There has been a lot of concern and complaints but very few solutions for our water-stressed country that’s coupled with perverse water-use behaviours. Consumption and inequitable water access result as a consequence of providing high assurance and high quality of water to a privileged percentage of the population who have become ignorant to our circumstances.
Jay Bhagwan, executive manager, Water Research Commission
As South Africa and the government, we live through a water crisis daily and one which we have continually managed to abate. Changing climate and new extreme weather events, together with growing population and poor water use behaviour puts greater pressure on our water management and security. There are many new solutions such as harvesting, reuse, reducing leaks etc. to alleviate this challenge. However, more radical and disruptive interventions are required – these being behaviour change in water usage and new non-sewered sanitation (or off-grid sanitation). These kinds of interventions are required to “future proof our water security”, as aptly put by Dhesigen Naidoo, CEO of Water Research Commission.
Pressure on an already constrained resource
With current conventional sanitation and sewerage systems associated with the ‘flush’, we are using anywhere between 30-60% of all household water consumption. This practice of moving large amounts of human wastes using fresh treated water puts pressure on an already constrained water resource environment. Not only does it become unsustainable, but also contributes to water quality challenges through the introduction of new pollutants. At present, many parts of the country are experiencing heatwave conditions and there are some areas where water supply is constrained. In these circumstances, current sanitation approaches become extremely vulnerable.
Herein lies the greatest opportunities of the “brown revolution”. The ability to disrupt ‘flush’ practices through new non-sewered sanitation solutions offers the opportunity to release and contribute nearly 30-60% water to the resource, and thereby improve both water and sanitation security. The additional benefits relate to closing a pollution pathway which so seriously affects the environment, extension of capacity of existing infrastructure, and possibly a reduction in need for new and larger infrastructure.
Part of a circular economy
Further, new non-sewered sanitation will have the elements of a circular economy which will see human waste as a resource, which allows a whole ecosystem of beneficiation to be derived from processing, by-products and servicing models which support self-sustaining businesses. It will have a catalytic effect of stimulating and developing a series and variety of logistics and supply chain models which brings greater convenience to the user/customer and the much-required capacity which is a weakness in the public model. There are already many of these initiatives in application where human wastes are being turned into valuable products such as biochar, oil, protein and fertilisers. This resource approach opens up these new opportunities for a sanitation economy.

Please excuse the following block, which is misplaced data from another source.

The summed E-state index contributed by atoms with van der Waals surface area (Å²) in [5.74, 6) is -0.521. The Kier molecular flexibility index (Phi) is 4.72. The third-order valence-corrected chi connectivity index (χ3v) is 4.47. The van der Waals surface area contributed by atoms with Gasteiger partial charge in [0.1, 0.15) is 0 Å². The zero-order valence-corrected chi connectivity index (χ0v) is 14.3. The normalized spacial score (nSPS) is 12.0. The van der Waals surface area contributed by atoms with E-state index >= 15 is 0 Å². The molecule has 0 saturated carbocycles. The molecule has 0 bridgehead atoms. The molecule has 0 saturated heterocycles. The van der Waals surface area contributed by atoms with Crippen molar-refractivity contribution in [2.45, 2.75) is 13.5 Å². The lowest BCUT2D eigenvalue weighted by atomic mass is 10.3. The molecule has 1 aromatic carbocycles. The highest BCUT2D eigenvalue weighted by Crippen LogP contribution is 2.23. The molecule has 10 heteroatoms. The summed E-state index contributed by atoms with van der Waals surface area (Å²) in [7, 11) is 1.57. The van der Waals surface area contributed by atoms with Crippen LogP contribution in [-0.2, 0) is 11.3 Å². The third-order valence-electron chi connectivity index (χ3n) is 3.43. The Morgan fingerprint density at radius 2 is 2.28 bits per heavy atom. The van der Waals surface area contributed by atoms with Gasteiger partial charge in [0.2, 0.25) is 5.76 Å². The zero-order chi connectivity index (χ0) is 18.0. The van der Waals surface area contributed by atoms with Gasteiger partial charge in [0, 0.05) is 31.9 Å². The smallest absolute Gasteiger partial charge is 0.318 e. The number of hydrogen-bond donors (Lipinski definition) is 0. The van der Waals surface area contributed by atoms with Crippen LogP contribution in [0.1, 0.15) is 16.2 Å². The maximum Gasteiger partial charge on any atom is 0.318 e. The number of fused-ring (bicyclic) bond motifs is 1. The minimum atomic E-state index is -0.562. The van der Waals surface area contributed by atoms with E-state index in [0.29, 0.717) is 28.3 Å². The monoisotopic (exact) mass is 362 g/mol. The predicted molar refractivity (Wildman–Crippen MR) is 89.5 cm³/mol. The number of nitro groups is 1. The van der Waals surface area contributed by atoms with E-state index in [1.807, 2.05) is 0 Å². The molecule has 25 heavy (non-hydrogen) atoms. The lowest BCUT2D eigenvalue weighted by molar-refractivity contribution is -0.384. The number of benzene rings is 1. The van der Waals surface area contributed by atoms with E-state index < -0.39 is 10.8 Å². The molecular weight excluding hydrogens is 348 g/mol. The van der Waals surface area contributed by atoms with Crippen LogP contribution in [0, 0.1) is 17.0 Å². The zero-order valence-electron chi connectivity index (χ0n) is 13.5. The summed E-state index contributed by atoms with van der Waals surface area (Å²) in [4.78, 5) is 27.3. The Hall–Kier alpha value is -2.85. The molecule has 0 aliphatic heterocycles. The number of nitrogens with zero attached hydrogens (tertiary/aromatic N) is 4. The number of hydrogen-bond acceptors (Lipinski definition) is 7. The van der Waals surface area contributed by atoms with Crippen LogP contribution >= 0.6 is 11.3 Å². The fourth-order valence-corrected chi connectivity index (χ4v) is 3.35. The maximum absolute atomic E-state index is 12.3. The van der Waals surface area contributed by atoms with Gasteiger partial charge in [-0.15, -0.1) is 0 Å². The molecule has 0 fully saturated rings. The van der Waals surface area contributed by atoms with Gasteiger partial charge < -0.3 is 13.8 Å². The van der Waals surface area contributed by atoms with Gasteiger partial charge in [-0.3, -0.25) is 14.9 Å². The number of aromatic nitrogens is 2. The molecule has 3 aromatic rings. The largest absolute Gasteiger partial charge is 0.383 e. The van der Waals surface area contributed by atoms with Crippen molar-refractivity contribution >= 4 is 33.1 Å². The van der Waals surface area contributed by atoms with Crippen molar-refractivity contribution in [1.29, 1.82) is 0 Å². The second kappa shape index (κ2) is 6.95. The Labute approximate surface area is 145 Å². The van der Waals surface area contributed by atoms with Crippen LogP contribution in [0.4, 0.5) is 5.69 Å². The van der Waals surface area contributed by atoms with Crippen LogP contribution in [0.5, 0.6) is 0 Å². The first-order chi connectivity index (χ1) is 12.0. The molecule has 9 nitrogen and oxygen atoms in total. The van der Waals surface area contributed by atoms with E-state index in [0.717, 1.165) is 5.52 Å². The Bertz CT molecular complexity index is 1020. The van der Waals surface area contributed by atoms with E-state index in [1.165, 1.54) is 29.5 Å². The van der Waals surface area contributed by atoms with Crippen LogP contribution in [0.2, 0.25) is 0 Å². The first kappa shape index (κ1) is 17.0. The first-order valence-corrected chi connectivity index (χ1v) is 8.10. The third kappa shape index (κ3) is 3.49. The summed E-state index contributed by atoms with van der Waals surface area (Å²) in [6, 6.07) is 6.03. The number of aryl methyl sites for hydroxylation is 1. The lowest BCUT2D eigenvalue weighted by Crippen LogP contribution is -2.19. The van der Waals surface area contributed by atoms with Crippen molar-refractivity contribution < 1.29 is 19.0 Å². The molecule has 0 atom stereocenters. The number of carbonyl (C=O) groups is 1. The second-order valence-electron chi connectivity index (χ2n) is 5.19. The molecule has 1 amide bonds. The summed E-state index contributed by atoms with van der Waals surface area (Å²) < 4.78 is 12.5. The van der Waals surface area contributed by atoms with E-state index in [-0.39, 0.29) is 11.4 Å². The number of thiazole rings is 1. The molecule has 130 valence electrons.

Leading this ‘brown revolution’ in South Africa is the Water Research Commission under the banner of The Sanitation Transformation Initiative – known under the acronym SaniTI – an approach conceptualised by the WRC which aims to disrupt the current sanitation paradigm by presenting a new pathway and a national strategic direction for the South African sanitation industry for various partners and stakeholders to break away from the current engineering and economic paradigm to a more water secure paradigm.
South African Sanitation Demonstration Programme
As part of the build-up and contribution to World Toilet Day on 19 November, the WRC and its partners, DSI, DHSWS, SABS, DTI with the support of the Bill and Melinda Gates Foundation, is launching the South African Sanitation Demonstration Programme (SASTEP) on 14 November. SASTEP will support and accelerate the application and uptake of the latest cutting-edge toilets through evidence-based policy adjustments, demonstration, testing and science-based improvements towards localisation and industrialisation. This includes technologies supported by the Bill and Melinda Gates Foundation’s “Reinvent the Toilet” programme. The revolutionary toilet systems will offer water-saving or water-recycling features, be aspirational in design, and, more importantly, offer dignity and convenience.
This is our contribution to South Africa and the developing world towards closing the sanitation backlogs by creating the platform for leapfrogging these solutions in growing urban cities and rural areas of the developing world. This bold and ambitious attempt will transform sanitation into the future and will be the new gold standard enabling universal access to sanitation.
It is upon all of us to agitate for this ‘brown revolution’; however, it is important to prepare our people for such a revolution lest we become a group of sanitation rebels. We need a common message with many voices. The sanitation evolution has taken us thus far, now is the time for the sanitation ‘brown’ revolution to take us to the future.